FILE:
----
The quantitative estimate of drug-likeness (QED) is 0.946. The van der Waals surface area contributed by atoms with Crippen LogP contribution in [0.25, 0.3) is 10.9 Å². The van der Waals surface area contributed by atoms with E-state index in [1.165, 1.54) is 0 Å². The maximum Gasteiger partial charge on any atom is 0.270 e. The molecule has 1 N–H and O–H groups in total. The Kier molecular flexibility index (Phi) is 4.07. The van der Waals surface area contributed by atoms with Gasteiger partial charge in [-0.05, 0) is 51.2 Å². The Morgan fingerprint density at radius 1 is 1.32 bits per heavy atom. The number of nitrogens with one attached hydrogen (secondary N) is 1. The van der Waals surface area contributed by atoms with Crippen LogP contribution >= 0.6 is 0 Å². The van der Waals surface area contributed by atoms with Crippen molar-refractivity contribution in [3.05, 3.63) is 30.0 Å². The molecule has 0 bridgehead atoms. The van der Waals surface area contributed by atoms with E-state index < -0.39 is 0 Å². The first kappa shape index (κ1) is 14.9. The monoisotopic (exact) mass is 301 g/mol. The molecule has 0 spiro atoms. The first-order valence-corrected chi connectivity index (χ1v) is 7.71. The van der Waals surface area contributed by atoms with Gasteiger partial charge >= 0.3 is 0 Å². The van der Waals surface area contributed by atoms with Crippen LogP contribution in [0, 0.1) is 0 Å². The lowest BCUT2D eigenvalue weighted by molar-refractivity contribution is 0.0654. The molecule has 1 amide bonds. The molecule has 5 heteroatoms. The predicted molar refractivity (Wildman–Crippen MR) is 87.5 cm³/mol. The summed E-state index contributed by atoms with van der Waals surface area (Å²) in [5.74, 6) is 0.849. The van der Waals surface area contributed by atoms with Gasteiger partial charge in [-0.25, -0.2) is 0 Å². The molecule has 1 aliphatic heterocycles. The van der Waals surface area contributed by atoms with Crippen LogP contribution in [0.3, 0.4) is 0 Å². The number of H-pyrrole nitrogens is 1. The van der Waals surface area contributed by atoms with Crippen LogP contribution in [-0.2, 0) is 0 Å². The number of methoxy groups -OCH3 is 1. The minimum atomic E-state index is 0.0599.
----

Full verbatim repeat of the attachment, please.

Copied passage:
The quantitative estimate of drug-likeness (QED) is 0.946. The van der Waals surface area contributed by atoms with Crippen LogP contribution in [0.25, 0.3) is 10.9 Å². The van der Waals surface area contributed by atoms with E-state index in [1.165, 1.54) is 0 Å². The maximum Gasteiger partial charge on any atom is 0.270 e. The molecule has 1 N–H and O–H groups in total. The Kier molecular flexibility index (Phi) is 4.07. The van der Waals surface area contributed by atoms with Gasteiger partial charge in [-0.05, 0) is 51.2 Å². The Morgan fingerprint density at radius 1 is 1.32 bits per heavy atom. The number of nitrogens with one attached hydrogen (secondary N) is 1. The van der Waals surface area contributed by atoms with Crippen LogP contribution >= 0.6 is 0 Å². The van der Waals surface area contributed by atoms with Crippen molar-refractivity contribution in [3.05, 3.63) is 30.0 Å². The molecule has 0 bridgehead atoms. The van der Waals surface area contributed by atoms with E-state index < -0.39 is 0 Å². The first kappa shape index (κ1) is 14.9. The monoisotopic (exact) mass is 301 g/mol. The molecule has 0 spiro atoms. The first-order valence-corrected chi connectivity index (χ1v) is 7.71. The van der Waals surface area contributed by atoms with Gasteiger partial charge >= 0.3 is 0 Å². The van der Waals surface area contributed by atoms with Crippen LogP contribution in [0, 0.1) is 0 Å². The lowest BCUT2D eigenvalue weighted by molar-refractivity contribution is 0.0654. The molecule has 1 amide bonds. The molecule has 5 heteroatoms. The predicted molar refractivity (Wildman–Crippen MR) is 87.5 cm³/mol. The summed E-state index contributed by atoms with van der Waals surface area (Å²) in [5.74, 6) is 0.849. The van der Waals surface area contributed by atoms with Gasteiger partial charge in [-0.25, -0.2) is 0 Å². The molecule has 1 aliphatic heterocycles. The van der Waals surface area contributed by atoms with Crippen LogP contribution in [0.3, 0.4) is 0 Å². The number of H-pyrrole nitrogens is 1. The van der Waals surface area contributed by atoms with Crippen LogP contribution in [-0.2, 0) is 0 Å². The number of methoxy groups -OCH3 is 1. The minimum atomic E-state index is 0.0599.